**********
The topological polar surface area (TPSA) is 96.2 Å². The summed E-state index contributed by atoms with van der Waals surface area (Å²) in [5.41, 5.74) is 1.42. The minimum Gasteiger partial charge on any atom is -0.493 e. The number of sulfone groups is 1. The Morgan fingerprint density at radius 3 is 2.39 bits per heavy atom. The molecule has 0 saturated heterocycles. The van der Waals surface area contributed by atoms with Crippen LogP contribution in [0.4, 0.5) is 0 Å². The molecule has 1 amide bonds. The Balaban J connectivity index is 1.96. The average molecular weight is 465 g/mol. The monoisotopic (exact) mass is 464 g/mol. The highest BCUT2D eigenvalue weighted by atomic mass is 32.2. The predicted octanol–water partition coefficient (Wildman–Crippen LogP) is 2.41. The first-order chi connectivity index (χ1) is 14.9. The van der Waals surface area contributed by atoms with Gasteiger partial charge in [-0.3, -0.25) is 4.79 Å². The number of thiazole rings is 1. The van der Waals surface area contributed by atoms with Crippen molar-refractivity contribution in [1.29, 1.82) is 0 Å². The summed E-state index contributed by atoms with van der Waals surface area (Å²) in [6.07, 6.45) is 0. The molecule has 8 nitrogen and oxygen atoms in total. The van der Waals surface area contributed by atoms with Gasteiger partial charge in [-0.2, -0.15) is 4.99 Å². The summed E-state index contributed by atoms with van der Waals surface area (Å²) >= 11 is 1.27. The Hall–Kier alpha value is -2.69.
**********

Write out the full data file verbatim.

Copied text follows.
The topological polar surface area (TPSA) is 96.2 Å². The summed E-state index contributed by atoms with van der Waals surface area (Å²) in [5.41, 5.74) is 1.42. The minimum Gasteiger partial charge on any atom is -0.493 e. The number of sulfone groups is 1. The Morgan fingerprint density at radius 3 is 2.39 bits per heavy atom. The molecule has 0 saturated heterocycles. The van der Waals surface area contributed by atoms with Crippen LogP contribution in [0.4, 0.5) is 0 Å². The molecule has 1 amide bonds. The Balaban J connectivity index is 1.96. The average molecular weight is 465 g/mol. The monoisotopic (exact) mass is 464 g/mol. The highest BCUT2D eigenvalue weighted by atomic mass is 32.2. The predicted octanol–water partition coefficient (Wildman–Crippen LogP) is 2.41. The first-order chi connectivity index (χ1) is 14.9. The van der Waals surface area contributed by atoms with Gasteiger partial charge in [-0.3, -0.25) is 4.79 Å². The number of thiazole rings is 1. The van der Waals surface area contributed by atoms with Crippen molar-refractivity contribution in [1.29, 1.82) is 0 Å². The summed E-state index contributed by atoms with van der Waals surface area (Å²) in [6.07, 6.45) is 0. The molecule has 8 nitrogen and oxygen atoms in total. The van der Waals surface area contributed by atoms with Gasteiger partial charge in [-0.2, -0.15) is 4.99 Å². The summed E-state index contributed by atoms with van der Waals surface area (Å²) >= 11 is 1.27. The Hall–Kier alpha value is -2.69.